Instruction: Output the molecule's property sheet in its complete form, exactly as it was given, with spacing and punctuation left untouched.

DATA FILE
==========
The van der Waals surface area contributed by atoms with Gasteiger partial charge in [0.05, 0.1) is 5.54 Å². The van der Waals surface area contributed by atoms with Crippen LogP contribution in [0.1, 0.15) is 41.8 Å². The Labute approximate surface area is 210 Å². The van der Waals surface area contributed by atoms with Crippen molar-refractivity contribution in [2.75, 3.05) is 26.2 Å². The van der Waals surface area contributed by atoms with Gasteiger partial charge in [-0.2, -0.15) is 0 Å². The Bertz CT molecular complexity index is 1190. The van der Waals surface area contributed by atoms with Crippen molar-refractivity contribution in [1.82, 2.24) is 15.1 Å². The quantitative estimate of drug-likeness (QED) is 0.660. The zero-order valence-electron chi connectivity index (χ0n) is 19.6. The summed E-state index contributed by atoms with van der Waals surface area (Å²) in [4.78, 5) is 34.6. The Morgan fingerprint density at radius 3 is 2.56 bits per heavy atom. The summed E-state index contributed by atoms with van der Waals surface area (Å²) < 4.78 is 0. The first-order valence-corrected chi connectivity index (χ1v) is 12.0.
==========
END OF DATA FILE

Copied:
The van der Waals surface area contributed by atoms with Gasteiger partial charge in [0.05, 0.1) is 5.54 Å². The van der Waals surface area contributed by atoms with Crippen LogP contribution in [0.1, 0.15) is 41.8 Å². The Labute approximate surface area is 210 Å². The van der Waals surface area contributed by atoms with Crippen molar-refractivity contribution in [2.75, 3.05) is 26.2 Å². The van der Waals surface area contributed by atoms with Gasteiger partial charge in [-0.2, -0.15) is 0 Å². The Bertz CT molecular complexity index is 1190. The van der Waals surface area contributed by atoms with Crippen molar-refractivity contribution in [1.82, 2.24) is 15.1 Å². The quantitative estimate of drug-likeness (QED) is 0.660. The zero-order valence-electron chi connectivity index (χ0n) is 19.6. The summed E-state index contributed by atoms with van der Waals surface area (Å²) in [4.78, 5) is 34.6. The Morgan fingerprint density at radius 3 is 2.56 bits per heavy atom. The summed E-state index contributed by atoms with van der Waals surface area (Å²) < 4.78 is 0. The first-order valence-corrected chi connectivity index (χ1v) is 12.0.